if (!origMsg.getJMSCorrelationID().equals("") && (origMsg.getJMSReplyTo() != null)) {
            // prepare the payload
            utx.begin();
            ObjectMessage msg = session.createObjectMessage();
            msg.setObject(o);

            // make it a response
            msg.setJMSCorrelationID(origMsg.getJMSCorrelationID());
            Destination dest = origMsg.getJMSReplyTo();

            // send it
            MessageProducer producer = session.createProducer(dest);
            producer.send(msg);
            producer.close();
            System.out.println("Reply Message has been sent");
            utx.commit();

            rc = true;
        }

    } catch (Exception e) {}

    return rc;
}

sun-resources.xml

<admin-object-resource enabled="true" jndi-name="jms/mvs.LocationControllerRequest"  res-type="javax.jms.Queue"  res-adapter="jmsra">
    <property name="Name" value="mvs.LocationControllerRequestQueue"/>
</admin-object-resource>
<admin-object-resource enabled="true" jndi-name="jms/mvs.LocationControllerResponse"  res-type="javax.jms.Queue"  res-adapter="jmsra">
    <property name="Name" value="mvs.LocationControllerResponseQueue"/>
</admin-object-resource>

<connector-connection-pool name="jms/mvs.MVSControllerFactoryPool"  connection-definition-name="javax.jms.QueueConnectionFactory"  resource-adapter-name="jmsra"/>
<connector-resource enabled="true" jndi-name="jms/mvs.MVSControllerFactory" pool-name="jms/mvs.MVSControllerFactoryPool"  />
share|improve this question
    
Which Enterprise Service Bus (ESB) are you using? Glassfish? How do you have things configured in your ESB? – S.Lott Mar 18 '10 at 18:14
    
Please do not comment on a question which you own. Please UPDATE your question with additional facts. Then delete your comment. Please describe your glassfish configuration in detail, since that sounds like your bottleneck. – S.Lott Mar 18 '10 at 20:29
    
@Hank: "Problem: The first message gets send (by SLSB 1) and received (by MDB 2) ok. The sending of the returning message (by SLSB 2) is fine as well. However, SLSB 1 never receives anything - it just times out." So that's the real question? Perhaps you should fix the title and remove the preliminary stuff and focus on just this issue so it's obvious to everyone what your problem is. " – S.Lott Mar 19 '10 at 16:08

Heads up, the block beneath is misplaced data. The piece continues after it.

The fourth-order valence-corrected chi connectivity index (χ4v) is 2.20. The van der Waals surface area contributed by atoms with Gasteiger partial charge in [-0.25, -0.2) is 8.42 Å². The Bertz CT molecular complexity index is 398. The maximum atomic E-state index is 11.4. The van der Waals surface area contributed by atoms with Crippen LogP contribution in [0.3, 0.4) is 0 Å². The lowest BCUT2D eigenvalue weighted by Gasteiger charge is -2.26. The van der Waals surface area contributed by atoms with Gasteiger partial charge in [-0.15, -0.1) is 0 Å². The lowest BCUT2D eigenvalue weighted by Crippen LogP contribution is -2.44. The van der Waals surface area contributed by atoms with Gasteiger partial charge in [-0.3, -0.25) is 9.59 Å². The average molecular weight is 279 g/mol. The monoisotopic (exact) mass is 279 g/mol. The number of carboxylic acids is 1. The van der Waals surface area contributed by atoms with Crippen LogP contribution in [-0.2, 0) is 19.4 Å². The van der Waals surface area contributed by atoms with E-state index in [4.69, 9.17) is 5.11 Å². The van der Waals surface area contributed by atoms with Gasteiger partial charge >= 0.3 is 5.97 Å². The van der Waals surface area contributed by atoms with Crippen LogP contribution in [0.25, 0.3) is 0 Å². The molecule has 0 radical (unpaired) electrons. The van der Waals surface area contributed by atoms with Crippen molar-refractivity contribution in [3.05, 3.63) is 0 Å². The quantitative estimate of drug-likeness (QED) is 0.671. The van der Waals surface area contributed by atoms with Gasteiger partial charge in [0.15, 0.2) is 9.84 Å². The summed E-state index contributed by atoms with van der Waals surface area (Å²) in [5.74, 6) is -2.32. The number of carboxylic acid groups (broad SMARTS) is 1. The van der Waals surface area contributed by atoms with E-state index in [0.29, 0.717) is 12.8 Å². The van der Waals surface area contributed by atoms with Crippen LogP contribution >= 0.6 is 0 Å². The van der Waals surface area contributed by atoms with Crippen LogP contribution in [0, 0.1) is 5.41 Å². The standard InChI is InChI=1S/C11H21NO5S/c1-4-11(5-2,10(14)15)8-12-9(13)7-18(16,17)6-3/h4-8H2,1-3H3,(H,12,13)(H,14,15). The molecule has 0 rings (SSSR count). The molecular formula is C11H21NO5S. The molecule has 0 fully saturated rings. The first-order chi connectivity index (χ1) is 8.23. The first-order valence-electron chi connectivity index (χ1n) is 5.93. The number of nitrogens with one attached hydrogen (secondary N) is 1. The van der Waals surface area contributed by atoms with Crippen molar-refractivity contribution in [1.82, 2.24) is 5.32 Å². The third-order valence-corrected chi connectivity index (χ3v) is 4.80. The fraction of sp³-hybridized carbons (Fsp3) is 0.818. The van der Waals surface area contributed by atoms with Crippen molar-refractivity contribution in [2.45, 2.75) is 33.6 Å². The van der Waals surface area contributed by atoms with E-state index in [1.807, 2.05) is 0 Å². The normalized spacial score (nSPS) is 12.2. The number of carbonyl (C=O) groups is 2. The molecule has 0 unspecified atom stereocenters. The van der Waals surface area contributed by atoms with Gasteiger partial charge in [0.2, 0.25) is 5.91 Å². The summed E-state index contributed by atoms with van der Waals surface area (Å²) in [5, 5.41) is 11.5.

@Steven: My question remains as per the title - what's the best communication pattern for large scalable JEE applications. I'm happy to drop the code part (and move it to another thread), but you asked for the details... :) I'm happy to hear your suggestions. – Hank Mar 19 '10 at 18:56
up vote 1 down vote accepted

The request/reply pattern, even if using JMS, is still synchronous in essence. The caller sends a message, and then waits for the reply. This is not only complicated because of the distributed transactions, but also means that while waiting for the reply, one or several resources (the thread at least in this case) are allocated and wasted. You can not scale this way: you are inherently limited by the number of threads.

To have a truly scalable JMS architecture everything must be asynchronous. In other term: you should never wait. The message sent and receive should pass the necessary information to trigger the next activity.

If the size of the message would be too big, you can store only an identifier and store the corresponding data in a database. But then the database becomes again a point of contention.

If different messages need to know in which long-running process they participate, you can also use correlation identifiers. When a message is received, the receive can "resume" the long-running activity using the correlation identifier. That's a traditional pattern with BPEL. The main difference between synchronous request/reply and asynchronous message with correlation identifier is that the resources can be freed between each step. You can scale with the later, but not with the first.

To be honest, I was confused with your long post and didn't understood if your design was rather asynchronous (and correct), or synchronous with request/reply (and problematic). But I hope I provided some element of answer.

In any case, go visit the website Enterprise Integration Patterns, it's a valuable source of information.

share|improve this answer
    
Thanks, understood. And in that case, I would have a MDB receive the response message (and determine what the request was and continue from there), right? Not a session bean that is blocked until it receives the response... – Hank Mar 23 '10 at 12:09
    
That's indeed the idea. – ewernli Mar 23 '10 at 12:11